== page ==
Bike Pittsburgh and Office of Public Art Announce Artists Selected for City Steps Initiative

Photo by Peter Pawlowski

Communities will work with artists to activate their steps in October 2019

Bike Pittsburgh (BikePGH) and the Office of Public Art (OPA) are pleased to announce the selection of four artist and community teams who will collaborate to design and implement events activating city steps in neighborhoods across Pittsburgh. The artist and community teams include:

  • Fineview Citizens Council with artist H. Gene Thompson to create a series of performances and activities that engage fabric sculptures created in collaboration with the community.
  • Polish Hill Civic Association with landscape architect Nina Chase of Merritt Chase to prototype new step-scape elements to enhance and support the community’s use of the steps.
  • Troy Hill Citizens, Inc. with artists Danny Bracken and Erin Anderson to develop an audio-visual tour of the neighborhood’s steps drawing on community histories.
  • West End Community Group with fashion designer and artist Bradford Mumpower to engage the steps and surrounding neighborhood as a platform and runway for fashion.

The teams are collaborating on developing their initial project ideas, which will be shared with their communities in late summer. Launching on October 4, 2019, Steps We Take will be a ten-day celebration of this unique feature of Pittsburgh’s landscape. The temporary activations will create excitement, awareness, and engagement around city steps and the City Steps Plan, which was released by the City of Pittsburgh in 2018. The initiative is designed to activate the City-wide conversation about city steps, and generate new types of activities that can continue beyond the life of the project.

“We are thrilled with the diversity of approaches that the selected artists bring to the project, and the enthusiasm with which the teams have embraced this initiative. Pittsburgh is passionate about its steps, and the city steps present a fantastic platform for artists and communities to activate and to use to foster civic dialogue.”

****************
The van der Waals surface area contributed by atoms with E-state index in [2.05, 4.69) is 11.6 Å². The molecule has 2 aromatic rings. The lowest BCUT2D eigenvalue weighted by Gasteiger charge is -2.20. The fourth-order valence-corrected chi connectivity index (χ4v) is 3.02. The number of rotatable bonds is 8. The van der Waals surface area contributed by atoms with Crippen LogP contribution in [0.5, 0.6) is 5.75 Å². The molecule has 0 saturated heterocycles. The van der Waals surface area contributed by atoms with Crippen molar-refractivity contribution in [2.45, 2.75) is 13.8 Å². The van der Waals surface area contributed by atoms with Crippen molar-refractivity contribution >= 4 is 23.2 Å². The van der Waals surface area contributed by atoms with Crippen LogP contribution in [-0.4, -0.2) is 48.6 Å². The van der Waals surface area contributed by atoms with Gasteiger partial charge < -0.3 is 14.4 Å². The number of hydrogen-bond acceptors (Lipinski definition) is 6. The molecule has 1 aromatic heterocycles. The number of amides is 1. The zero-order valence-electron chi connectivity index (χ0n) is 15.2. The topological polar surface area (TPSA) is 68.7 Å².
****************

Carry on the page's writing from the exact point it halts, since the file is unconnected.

Sallyann Kluz, Director of the Office of Public Art

“What we are finding is that the collaborations are already creating conversations about how communities are connected, and in some cases are not connected, to each other, and about what these connections may mean for the future,” said Sallyann Kluz.

“Everyone knows Pittsburgh has challenging topography, but they might not know that Pittsburgh has hundreds of public staircases that serve the vital purpose of connecting our hilly neighborhoods without the need for a car. Thousands of residents rely on these stairs for transportation and this project will highlight vital connections across the four communities.”

Scott Bricker, Executive Director at BikePGH

Participating organizations were selected through an open application process in spring 2019 that was facilitated by BikePGH and OPA. Once selected, the four organizations participated in the artist selection process, interviewed the candidates for the projects, and identified their final artist. The organizations will receive a stipend of $2,500 for their participation, and each artist or artist team will receive an artist fee of $3,500, and will have a budget of $15,000 to implement the events. Additional production support and project management will be provided by BikePGH and OPA. 

Pittsburgh has approximately 800 sets of steps – more public staircases than any other city in the United States. The steps are an important and under-resourced connection between communities, which thousands of residents rely on for transportation and recreation. Nearly two-thirds of the steps are in low- or moderate-income areas and many are located in the City’s hilliest neighborhoods. Many of these neighborhoods also lack strong public transit resources. Maintenance of the steps has proved an enormous financial and logistical challenge — some staircases are in such disrepair and built in such intricate surroundings that repairing them equates to undertaking a small bridge repair project. 

This program is generously supported by the Hillman Foundation.

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